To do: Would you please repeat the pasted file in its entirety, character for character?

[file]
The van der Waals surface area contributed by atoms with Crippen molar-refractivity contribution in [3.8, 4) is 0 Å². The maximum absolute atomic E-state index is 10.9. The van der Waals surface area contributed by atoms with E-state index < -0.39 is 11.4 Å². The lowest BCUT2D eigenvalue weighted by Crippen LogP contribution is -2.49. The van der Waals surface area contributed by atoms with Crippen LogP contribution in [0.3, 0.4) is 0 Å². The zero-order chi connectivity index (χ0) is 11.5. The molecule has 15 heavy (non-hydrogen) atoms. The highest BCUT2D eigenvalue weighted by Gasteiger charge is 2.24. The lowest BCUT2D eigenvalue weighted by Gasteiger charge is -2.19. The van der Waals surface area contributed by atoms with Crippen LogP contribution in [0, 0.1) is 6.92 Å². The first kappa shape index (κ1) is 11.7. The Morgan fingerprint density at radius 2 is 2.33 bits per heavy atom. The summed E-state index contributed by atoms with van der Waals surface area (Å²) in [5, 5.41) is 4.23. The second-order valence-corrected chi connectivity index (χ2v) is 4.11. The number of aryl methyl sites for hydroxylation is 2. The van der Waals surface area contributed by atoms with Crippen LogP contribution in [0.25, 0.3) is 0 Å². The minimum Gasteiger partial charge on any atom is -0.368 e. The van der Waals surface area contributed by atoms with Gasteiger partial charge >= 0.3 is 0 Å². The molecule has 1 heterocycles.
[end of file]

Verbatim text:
The van der Waals surface area contributed by atoms with Crippen molar-refractivity contribution in [3.8, 4) is 0 Å². The maximum absolute atomic E-state index is 10.9. The van der Waals surface area contributed by atoms with E-state index < -0.39 is 11.4 Å². The lowest BCUT2D eigenvalue weighted by Crippen LogP contribution is -2.49. The van der Waals surface area contributed by atoms with Crippen LogP contribution in [0.3, 0.4) is 0 Å². The zero-order chi connectivity index (χ0) is 11.5. The molecule has 15 heavy (non-hydrogen) atoms. The highest BCUT2D eigenvalue weighted by Gasteiger charge is 2.24. The lowest BCUT2D eigenvalue weighted by Gasteiger charge is -2.19. The van der Waals surface area contributed by atoms with Crippen LogP contribution in [0, 0.1) is 6.92 Å². The first kappa shape index (κ1) is 11.7. The Morgan fingerprint density at radius 2 is 2.33 bits per heavy atom. The summed E-state index contributed by atoms with van der Waals surface area (Å²) in [5, 5.41) is 4.23. The second-order valence-corrected chi connectivity index (χ2v) is 4.11. The number of aryl methyl sites for hydroxylation is 2. The van der Waals surface area contributed by atoms with Crippen LogP contribution in [0.25, 0.3) is 0 Å². The minimum Gasteiger partial charge on any atom is -0.368 e. The van der Waals surface area contributed by atoms with Gasteiger partial charge >= 0.3 is 0 Å². The molecule has 1 heterocycles.